What would a Transformers story feature be without bringing up an arc from Simon Furman’s Marvel UK run? In the story arc “Matrix Quest”, Optimus Prime sends out teams of Autobots to find the Creation Matrix which can kill planet-killer Unicron.
Furman not only created an entertaining story that blends in influences from 80s sci-fi and even noir series like The Maltese Falcon, but he also set up the Transformers lore by bringing up the Transformers brother-gods Primus and Unicron, the race’s inception, and how it all came about. Many writers and artists from here on out use the Marvel UK series and this particular arc to help flesh out new Transformers stories for the next few generations of readers.
Furman could have phoned it in, given that it’s a story meant to sell action figures, but thankfully he didn’t.
Transformers: War & Peace (Dreamwave series)
The plot finds the Autobots and Decepticons going back to a united Cybertron after being called back to end its squabbles on Earth. Turns out that both factions are unified under one banner and is led by peacekeeper Ultra Magnus. It’s a gripping tale of secrets and shifting alliances, with even Autobots decking each other because of this newfound unification.
Of course, it all goes sideways in the most spectacular of fashion. If you liked how the gestalt Transformers like Devastator are depicted in the Prime Directive storyline, you’ll love the big fights in War & Peace. Plus, you get to see Ultra Magnus break out of his giant body and take the fight in his tiny white Optimus Prime-mold body in a hero moment. Not even the puffy TF artwork of Pat Lee can ruin the solid writing and tale crafted by Brad Mick.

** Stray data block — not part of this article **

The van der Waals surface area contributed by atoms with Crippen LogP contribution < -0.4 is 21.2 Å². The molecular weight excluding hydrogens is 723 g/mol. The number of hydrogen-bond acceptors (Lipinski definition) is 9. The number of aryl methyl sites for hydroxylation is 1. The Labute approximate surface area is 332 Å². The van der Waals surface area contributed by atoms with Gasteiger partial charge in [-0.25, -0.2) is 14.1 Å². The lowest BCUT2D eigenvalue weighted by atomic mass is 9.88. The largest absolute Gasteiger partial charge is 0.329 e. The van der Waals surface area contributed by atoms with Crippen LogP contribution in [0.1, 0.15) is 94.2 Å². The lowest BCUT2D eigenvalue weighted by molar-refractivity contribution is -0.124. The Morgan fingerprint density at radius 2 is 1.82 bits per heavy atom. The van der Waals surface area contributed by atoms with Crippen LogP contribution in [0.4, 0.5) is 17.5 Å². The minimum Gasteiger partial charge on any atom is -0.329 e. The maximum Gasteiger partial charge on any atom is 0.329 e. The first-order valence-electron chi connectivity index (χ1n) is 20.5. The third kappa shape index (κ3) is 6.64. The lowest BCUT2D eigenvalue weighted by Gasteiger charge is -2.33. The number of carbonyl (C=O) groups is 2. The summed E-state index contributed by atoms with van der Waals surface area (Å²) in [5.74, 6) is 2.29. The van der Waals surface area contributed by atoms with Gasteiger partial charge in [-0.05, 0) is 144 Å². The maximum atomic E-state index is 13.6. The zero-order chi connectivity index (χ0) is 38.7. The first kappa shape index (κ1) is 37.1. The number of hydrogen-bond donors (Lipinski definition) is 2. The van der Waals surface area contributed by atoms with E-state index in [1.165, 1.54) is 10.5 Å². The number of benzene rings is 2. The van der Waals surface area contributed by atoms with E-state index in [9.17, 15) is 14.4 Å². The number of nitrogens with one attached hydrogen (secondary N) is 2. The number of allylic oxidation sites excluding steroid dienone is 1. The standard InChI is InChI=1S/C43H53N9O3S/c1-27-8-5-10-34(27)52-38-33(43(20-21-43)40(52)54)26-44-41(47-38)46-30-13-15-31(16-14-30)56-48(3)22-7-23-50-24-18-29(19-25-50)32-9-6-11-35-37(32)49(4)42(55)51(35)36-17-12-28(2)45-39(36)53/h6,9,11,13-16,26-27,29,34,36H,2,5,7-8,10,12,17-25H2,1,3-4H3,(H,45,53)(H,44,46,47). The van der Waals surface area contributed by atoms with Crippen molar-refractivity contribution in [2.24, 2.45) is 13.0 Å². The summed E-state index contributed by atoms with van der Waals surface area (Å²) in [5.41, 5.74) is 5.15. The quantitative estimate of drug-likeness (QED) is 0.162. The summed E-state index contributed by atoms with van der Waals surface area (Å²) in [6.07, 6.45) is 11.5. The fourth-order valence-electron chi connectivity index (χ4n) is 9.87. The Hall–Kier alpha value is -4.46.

Transformers: Last Stand of the Wreckers (IDW series)
If you want a good standalone Transformers story that hits the grey moral line, you can’t go wrong with “Last Stand of the Wreckers”. Arguably hailed as one of the best storylines in Transformers comic history, this arc is about a covert Autobot group that fights hard and live through the skin of their teeth and by their legend.
The Wreckers are perceived as god-like soldiers, but once you see how they operate, they may you question if the Autobot cause is worth preserving and worth fighting for in the first place. This story arc also introduces IDW’s version of Transformers Masterforce’s Overlord, a Decepticon villain so vile and calculating he makes Megatron look like Mother Teresa.
Transformers: Chaos Theory story arc (#22 & #23 of the IDW series)
Disclaimer: you may need to read up on Transformers: Escalation before diving right in.
This two-parter delves into Cybertron’s past but through the viewpoints of Optimus Prime and Megatron. How did they come to blows prior to the war? This issue sheds light on that. You may need to play catchup with some of the IDW stories to get the present story’s context, but you can enjoy the flashbacks on their own merit; it’s like reading a comic of two enemies having a conversation that led to their fates as leaders of opposing factions.
You get to see the lives of Optimus Prime (formerly a cop named Orion Pax) and Megatron (a mine-worker & scholar of sorts) intersect in the past, set in a Cybertron where Autobots and its senate are living the high life above the lower-class bots. They even share a laugh at the ridiculousness of Cybertron’s Great War and everything leading up to it.
What makes this story works is that in another life, both Optimus Prime and Megatron aren’t one-dimensional characters fighting for the sake of their alignment; they have their own code and philosophy, and are too stubborn to budge from it.
Those are our top picks of Transformers stories better than the Netflix show that cropped up recently. You can buy the trade paperbacks of the stories (the comic book ones) on Amazon, Comixology, and other places. Are there any other TF tales you’d like to recommend? Let us know!